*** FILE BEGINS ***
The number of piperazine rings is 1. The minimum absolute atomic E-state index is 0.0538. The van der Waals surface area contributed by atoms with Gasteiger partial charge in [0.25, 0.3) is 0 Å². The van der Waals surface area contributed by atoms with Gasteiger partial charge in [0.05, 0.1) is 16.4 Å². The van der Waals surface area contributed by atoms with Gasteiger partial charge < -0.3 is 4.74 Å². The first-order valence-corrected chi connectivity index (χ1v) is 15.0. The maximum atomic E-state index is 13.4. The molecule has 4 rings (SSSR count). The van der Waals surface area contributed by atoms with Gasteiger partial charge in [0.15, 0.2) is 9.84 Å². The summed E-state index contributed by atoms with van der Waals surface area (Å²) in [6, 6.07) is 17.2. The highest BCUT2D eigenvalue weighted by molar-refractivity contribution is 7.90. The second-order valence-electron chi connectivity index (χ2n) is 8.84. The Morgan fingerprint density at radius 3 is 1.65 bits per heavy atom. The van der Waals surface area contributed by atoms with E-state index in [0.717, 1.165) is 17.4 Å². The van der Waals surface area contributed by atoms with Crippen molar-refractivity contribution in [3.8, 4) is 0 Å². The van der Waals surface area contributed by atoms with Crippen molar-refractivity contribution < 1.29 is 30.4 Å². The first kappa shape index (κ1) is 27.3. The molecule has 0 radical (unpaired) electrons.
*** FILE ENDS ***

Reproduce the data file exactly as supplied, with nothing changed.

The number of piperazine rings is 1. The minimum absolute atomic E-state index is 0.0538. The van der Waals surface area contributed by atoms with Gasteiger partial charge in [0.25, 0.3) is 0 Å². The van der Waals surface area contributed by atoms with Gasteiger partial charge in [0.05, 0.1) is 16.4 Å². The van der Waals surface area contributed by atoms with Gasteiger partial charge < -0.3 is 4.74 Å². The first-order valence-corrected chi connectivity index (χ1v) is 15.0. The maximum atomic E-state index is 13.4. The molecule has 4 rings (SSSR count). The van der Waals surface area contributed by atoms with Gasteiger partial charge in [0.15, 0.2) is 9.84 Å². The summed E-state index contributed by atoms with van der Waals surface area (Å²) in [6, 6.07) is 17.2. The highest BCUT2D eigenvalue weighted by molar-refractivity contribution is 7.90. The second-order valence-electron chi connectivity index (χ2n) is 8.84. The Morgan fingerprint density at radius 3 is 1.65 bits per heavy atom. The van der Waals surface area contributed by atoms with E-state index in [0.717, 1.165) is 17.4 Å². The van der Waals surface area contributed by atoms with Crippen molar-refractivity contribution in [3.8, 4) is 0 Å². The van der Waals surface area contributed by atoms with Crippen molar-refractivity contribution < 1.29 is 30.4 Å². The first kappa shape index (κ1) is 27.3. The molecule has 0 radical (unpaired) electrons.